- Kristy Bamu’s sister Magalie, 29, and her partner Eric Bikubi spent three days torturing youngster
- Police found knives, sticks, metal bars and a hammer and chisel in squalid east London flat where Kristy died on Christmas Day 2010
- He was accused by the pair of taking part in kindoki – or African voodoo
- Scotland Yard has investigated 83 ritualistic or faith-based abuse cases in the last 10 years
Last updated at 11:18 PM on 1st March 2012
More than 80 children have suffered appalling abuse after being branded as witches in a crimewave fuelled by medieval beliefs imported from Africa, Asia and the Caribbean.
The scale of the problem – with many youngsters being beaten, starved and kept in cages – was revealed as a football coach was found guilty of torturing a boy to death.
Eric Bikubi, 28, faces life in prison after murdering 15-year-old Kristy Bamu in a four-day orgy of almost unimaginable violence.
WARNING: Graphic images below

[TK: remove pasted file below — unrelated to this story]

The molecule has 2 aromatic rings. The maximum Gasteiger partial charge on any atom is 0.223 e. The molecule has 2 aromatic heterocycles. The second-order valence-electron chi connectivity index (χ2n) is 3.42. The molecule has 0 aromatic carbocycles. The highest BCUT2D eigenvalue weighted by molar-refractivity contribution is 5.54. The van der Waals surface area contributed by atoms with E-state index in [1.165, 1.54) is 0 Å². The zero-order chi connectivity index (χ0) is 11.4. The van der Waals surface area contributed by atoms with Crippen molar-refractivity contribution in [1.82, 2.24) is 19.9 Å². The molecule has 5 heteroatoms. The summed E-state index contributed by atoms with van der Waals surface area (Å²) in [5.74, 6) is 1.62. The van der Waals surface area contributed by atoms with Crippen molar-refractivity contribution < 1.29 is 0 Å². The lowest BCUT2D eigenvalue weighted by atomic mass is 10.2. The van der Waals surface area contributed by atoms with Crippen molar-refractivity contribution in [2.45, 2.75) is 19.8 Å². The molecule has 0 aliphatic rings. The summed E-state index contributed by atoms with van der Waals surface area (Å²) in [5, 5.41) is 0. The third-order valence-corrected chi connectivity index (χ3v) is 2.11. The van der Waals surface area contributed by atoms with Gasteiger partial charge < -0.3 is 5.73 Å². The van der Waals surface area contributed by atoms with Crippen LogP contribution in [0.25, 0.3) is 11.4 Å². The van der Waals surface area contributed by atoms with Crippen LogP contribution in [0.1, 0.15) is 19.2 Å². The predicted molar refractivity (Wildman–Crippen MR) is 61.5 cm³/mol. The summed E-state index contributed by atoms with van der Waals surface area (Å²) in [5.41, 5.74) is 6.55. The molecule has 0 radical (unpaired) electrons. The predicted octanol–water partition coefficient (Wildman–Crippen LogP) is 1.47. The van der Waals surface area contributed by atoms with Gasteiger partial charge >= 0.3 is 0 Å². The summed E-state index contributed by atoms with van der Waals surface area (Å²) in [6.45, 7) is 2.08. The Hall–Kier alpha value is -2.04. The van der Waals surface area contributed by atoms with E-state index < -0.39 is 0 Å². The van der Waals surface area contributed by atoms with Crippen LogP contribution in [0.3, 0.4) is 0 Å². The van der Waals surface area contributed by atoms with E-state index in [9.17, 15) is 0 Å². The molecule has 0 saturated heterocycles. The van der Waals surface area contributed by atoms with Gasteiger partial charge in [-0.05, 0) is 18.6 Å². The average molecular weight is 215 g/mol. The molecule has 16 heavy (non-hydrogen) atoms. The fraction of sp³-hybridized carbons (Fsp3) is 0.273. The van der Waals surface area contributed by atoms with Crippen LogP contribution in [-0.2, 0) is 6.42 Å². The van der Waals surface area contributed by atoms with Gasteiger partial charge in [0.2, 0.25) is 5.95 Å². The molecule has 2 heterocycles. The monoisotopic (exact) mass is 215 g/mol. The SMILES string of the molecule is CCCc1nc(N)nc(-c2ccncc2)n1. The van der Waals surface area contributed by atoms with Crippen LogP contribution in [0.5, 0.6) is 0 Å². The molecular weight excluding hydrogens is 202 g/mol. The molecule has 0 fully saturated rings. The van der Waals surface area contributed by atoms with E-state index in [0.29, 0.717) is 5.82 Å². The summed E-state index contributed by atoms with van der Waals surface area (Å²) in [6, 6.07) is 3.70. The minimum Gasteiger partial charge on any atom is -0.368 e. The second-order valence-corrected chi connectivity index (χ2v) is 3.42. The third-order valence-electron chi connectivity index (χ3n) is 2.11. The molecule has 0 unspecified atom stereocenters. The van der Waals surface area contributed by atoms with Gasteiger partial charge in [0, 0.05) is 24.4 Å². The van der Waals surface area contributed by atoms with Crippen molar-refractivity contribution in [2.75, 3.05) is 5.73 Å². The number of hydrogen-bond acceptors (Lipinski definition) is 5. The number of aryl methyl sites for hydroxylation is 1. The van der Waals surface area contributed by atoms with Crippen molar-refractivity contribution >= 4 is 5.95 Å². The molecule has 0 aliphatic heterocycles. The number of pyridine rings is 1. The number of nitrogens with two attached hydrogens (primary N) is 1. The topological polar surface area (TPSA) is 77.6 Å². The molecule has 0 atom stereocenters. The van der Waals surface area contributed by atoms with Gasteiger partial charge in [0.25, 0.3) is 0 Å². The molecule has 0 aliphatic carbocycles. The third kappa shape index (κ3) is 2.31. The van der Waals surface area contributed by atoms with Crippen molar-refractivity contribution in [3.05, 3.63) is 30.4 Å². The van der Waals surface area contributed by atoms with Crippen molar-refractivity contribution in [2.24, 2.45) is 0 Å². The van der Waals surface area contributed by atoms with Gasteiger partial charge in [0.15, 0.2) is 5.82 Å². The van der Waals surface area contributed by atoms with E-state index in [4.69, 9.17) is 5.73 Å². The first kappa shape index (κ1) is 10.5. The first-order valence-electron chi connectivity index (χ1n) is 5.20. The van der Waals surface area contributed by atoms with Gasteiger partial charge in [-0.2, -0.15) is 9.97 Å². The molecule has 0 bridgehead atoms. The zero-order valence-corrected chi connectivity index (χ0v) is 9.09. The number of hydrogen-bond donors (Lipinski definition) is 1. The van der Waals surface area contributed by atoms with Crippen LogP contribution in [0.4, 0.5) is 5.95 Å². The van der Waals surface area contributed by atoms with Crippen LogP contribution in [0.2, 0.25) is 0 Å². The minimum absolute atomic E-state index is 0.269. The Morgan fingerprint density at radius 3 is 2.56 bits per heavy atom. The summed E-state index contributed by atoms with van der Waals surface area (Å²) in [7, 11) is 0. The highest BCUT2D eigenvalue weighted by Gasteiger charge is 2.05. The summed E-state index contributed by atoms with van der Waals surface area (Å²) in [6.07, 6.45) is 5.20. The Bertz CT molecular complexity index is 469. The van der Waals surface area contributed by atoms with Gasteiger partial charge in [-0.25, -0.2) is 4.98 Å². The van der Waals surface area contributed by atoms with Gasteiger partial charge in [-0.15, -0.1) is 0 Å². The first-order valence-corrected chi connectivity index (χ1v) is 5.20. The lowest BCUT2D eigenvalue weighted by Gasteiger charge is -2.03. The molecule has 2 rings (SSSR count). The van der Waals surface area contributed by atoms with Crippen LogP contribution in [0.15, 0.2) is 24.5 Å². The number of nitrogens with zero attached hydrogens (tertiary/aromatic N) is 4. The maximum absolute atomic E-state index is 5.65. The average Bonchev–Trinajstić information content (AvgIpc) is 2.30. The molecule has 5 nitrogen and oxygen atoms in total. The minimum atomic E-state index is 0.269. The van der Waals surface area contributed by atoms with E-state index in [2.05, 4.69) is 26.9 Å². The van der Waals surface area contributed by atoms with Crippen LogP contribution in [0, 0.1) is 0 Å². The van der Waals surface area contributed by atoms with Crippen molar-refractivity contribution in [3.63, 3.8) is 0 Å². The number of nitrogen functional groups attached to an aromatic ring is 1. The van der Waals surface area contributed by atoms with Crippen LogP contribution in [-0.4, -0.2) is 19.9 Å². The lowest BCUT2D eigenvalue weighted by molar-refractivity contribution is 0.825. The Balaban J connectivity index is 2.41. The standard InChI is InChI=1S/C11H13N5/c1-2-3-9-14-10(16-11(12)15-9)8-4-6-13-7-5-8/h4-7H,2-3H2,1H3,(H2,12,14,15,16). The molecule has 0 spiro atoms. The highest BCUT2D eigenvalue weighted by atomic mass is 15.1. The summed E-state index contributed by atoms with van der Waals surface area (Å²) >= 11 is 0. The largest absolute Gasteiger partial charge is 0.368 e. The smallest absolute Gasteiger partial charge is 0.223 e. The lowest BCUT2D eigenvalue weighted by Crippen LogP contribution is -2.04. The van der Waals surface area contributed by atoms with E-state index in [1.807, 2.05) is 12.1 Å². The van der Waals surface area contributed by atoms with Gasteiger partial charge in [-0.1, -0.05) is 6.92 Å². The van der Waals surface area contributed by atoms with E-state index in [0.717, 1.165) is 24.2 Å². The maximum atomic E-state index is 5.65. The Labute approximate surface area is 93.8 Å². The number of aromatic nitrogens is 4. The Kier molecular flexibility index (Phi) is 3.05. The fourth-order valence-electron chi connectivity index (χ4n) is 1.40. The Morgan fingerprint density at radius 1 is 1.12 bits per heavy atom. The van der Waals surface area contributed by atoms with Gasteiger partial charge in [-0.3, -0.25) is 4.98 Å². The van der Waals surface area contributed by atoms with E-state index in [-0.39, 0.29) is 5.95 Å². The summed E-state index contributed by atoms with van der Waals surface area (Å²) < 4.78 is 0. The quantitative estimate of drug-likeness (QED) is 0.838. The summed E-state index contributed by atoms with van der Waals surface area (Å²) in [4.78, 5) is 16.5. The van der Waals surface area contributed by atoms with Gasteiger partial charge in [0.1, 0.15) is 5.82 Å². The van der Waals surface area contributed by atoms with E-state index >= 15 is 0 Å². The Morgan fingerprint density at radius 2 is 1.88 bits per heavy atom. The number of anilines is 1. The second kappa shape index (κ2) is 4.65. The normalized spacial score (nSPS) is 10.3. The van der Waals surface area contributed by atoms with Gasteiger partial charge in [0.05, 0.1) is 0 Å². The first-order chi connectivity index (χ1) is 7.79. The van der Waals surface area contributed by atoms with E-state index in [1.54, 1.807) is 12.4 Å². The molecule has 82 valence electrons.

Victim: Teenager Kristy Bamu, pictured left with a friend, suffered 130 injuries
Shocking: This was the squalid and bloodstained scene police were confronted by when they discovered the killing of Kristy Bamu by his sister and her partner in Newham, east London
Guilty: Magalie Bamu, left, and her partner Eric Bikubi, right, spent three days attack Kristy before he slipped under the water in a bath and died
Scene of the crime: Kristy was forced to pray for deliverance for three days and deprived of food and water
Eric Bikubi is facing a potential life sentence following the guilty verdict
Over the past decade, Scotland Yard has
recorded 83 cases of children suffering barbaric treatment, including
bizarre exorcism rituals. But detectives fear there may be hundreds of
other young victims.
Bikubi was in the grip of a lifetime obsession with kindoki, or
witchcraft, and believed he had special powers to detect evil.